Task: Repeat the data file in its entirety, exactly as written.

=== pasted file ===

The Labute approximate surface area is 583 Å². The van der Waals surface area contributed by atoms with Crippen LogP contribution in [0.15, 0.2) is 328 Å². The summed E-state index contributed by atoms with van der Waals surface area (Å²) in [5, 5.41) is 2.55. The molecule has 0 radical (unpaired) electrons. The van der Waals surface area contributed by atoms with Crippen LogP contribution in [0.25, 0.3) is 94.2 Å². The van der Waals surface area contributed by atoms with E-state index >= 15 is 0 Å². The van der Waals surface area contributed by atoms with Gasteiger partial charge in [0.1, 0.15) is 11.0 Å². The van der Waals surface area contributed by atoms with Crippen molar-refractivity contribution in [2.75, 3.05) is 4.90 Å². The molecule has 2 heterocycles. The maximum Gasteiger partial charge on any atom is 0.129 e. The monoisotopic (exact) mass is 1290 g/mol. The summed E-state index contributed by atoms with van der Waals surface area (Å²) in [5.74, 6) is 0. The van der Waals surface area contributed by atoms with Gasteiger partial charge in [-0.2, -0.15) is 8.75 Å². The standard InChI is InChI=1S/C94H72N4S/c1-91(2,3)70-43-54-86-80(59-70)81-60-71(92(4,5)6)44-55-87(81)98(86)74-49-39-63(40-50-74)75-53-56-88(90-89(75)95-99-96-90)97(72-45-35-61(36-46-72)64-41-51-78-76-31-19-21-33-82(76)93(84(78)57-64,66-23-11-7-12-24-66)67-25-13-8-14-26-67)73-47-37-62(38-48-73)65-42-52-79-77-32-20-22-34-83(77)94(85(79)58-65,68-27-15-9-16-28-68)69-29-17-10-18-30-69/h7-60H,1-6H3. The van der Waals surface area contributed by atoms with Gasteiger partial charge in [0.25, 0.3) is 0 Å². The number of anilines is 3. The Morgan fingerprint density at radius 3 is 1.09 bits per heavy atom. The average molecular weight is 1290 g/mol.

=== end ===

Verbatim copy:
The Labute approximate surface area is 583 Å². The van der Waals surface area contributed by atoms with Crippen LogP contribution in [0.15, 0.2) is 328 Å². The summed E-state index contributed by atoms with van der Waals surface area (Å²) in [5, 5.41) is 2.55. The molecule has 0 radical (unpaired) electrons. The van der Waals surface area contributed by atoms with Crippen LogP contribution in [0.25, 0.3) is 94.2 Å². The van der Waals surface area contributed by atoms with E-state index >= 15 is 0 Å². The van der Waals surface area contributed by atoms with Gasteiger partial charge in [0.1, 0.15) is 11.0 Å². The van der Waals surface area contributed by atoms with Crippen molar-refractivity contribution in [2.75, 3.05) is 4.90 Å². The molecule has 2 heterocycles. The maximum Gasteiger partial charge on any atom is 0.129 e. The monoisotopic (exact) mass is 1290 g/mol. The summed E-state index contributed by atoms with van der Waals surface area (Å²) in [5.74, 6) is 0. The van der Waals surface area contributed by atoms with Gasteiger partial charge in [-0.2, -0.15) is 8.75 Å². The standard InChI is InChI=1S/C94H72N4S/c1-91(2,3)70-43-54-86-80(59-70)81-60-71(92(4,5)6)44-55-87(81)98(86)74-49-39-63(40-50-74)75-53-56-88(90-89(75)95-99-96-90)97(72-45-35-61(36-46-72)64-41-51-78-76-31-19-21-33-82(76)93(84(78)57-64,66-23-11-7-12-24-66)67-25-13-8-14-26-67)73-47-37-62(38-48-73)65-42-52-79-77-32-20-22-34-83(77)94(85(79)58-65,68-27-15-9-16-28-68)69-29-17-10-18-30-69/h7-60H,1-6H3. The van der Waals surface area contributed by atoms with Gasteiger partial charge in [0.25, 0.3) is 0 Å². The number of anilines is 3. The Morgan fingerprint density at radius 3 is 1.09 bits per heavy atom. The average molecular weight is 1290 g/mol.